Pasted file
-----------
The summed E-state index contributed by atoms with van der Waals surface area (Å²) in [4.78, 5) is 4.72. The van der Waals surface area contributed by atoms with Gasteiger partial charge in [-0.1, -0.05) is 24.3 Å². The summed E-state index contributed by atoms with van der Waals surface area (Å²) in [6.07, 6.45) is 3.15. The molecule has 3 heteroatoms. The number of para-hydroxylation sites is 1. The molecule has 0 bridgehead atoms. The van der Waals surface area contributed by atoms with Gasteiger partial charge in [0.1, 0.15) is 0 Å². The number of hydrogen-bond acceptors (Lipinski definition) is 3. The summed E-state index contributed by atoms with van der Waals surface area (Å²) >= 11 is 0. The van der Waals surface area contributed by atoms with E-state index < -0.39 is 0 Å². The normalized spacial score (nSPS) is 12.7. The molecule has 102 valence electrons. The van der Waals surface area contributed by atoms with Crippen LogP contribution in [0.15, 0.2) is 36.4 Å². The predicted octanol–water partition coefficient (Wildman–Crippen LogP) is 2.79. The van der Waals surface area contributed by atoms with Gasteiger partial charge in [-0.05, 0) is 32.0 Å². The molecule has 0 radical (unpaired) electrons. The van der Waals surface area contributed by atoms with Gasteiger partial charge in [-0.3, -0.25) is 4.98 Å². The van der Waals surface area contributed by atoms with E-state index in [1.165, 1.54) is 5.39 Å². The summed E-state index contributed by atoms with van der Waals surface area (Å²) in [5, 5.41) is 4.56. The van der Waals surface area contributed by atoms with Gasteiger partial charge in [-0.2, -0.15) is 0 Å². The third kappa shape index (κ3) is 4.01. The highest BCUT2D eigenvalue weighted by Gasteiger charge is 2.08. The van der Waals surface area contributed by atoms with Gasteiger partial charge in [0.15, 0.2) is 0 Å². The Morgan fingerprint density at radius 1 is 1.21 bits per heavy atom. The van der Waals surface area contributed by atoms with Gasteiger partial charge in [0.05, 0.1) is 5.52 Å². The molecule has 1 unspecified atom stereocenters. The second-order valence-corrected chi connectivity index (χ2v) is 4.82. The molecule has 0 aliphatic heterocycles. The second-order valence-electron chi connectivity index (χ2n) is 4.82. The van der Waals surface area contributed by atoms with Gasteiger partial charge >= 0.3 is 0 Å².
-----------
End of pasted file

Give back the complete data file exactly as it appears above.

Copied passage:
The summed E-state index contributed by atoms with van der Waals surface area (Å²) in [4.78, 5) is 4.72. The van der Waals surface area contributed by atoms with Gasteiger partial charge in [-0.1, -0.05) is 24.3 Å². The summed E-state index contributed by atoms with van der Waals surface area (Å²) in [6.07, 6.45) is 3.15. The molecule has 3 heteroatoms. The number of para-hydroxylation sites is 1. The molecule has 0 bridgehead atoms. The van der Waals surface area contributed by atoms with Gasteiger partial charge in [0.1, 0.15) is 0 Å². The number of hydrogen-bond acceptors (Lipinski definition) is 3. The summed E-state index contributed by atoms with van der Waals surface area (Å²) >= 11 is 0. The van der Waals surface area contributed by atoms with E-state index < -0.39 is 0 Å². The normalized spacial score (nSPS) is 12.7. The molecule has 102 valence electrons. The van der Waals surface area contributed by atoms with Crippen LogP contribution in [0.15, 0.2) is 36.4 Å². The predicted octanol–water partition coefficient (Wildman–Crippen LogP) is 2.79. The van der Waals surface area contributed by atoms with Gasteiger partial charge in [-0.05, 0) is 32.0 Å². The molecule has 0 radical (unpaired) electrons. The van der Waals surface area contributed by atoms with Gasteiger partial charge in [-0.3, -0.25) is 4.98 Å². The van der Waals surface area contributed by atoms with E-state index in [1.165, 1.54) is 5.39 Å². The summed E-state index contributed by atoms with van der Waals surface area (Å²) in [5, 5.41) is 4.56. The van der Waals surface area contributed by atoms with Gasteiger partial charge in [-0.2, -0.15) is 0 Å². The third kappa shape index (κ3) is 4.01. The highest BCUT2D eigenvalue weighted by Gasteiger charge is 2.08. The van der Waals surface area contributed by atoms with Gasteiger partial charge in [0.15, 0.2) is 0 Å². The Morgan fingerprint density at radius 1 is 1.21 bits per heavy atom. The van der Waals surface area contributed by atoms with Gasteiger partial charge in [0.05, 0.1) is 5.52 Å². The molecule has 1 unspecified atom stereocenters. The second-order valence-corrected chi connectivity index (χ2v) is 4.82. The molecule has 0 aliphatic heterocycles. The second-order valence-electron chi connectivity index (χ2n) is 4.82. The van der Waals surface area contributed by atoms with Gasteiger partial charge >= 0.3 is 0 Å².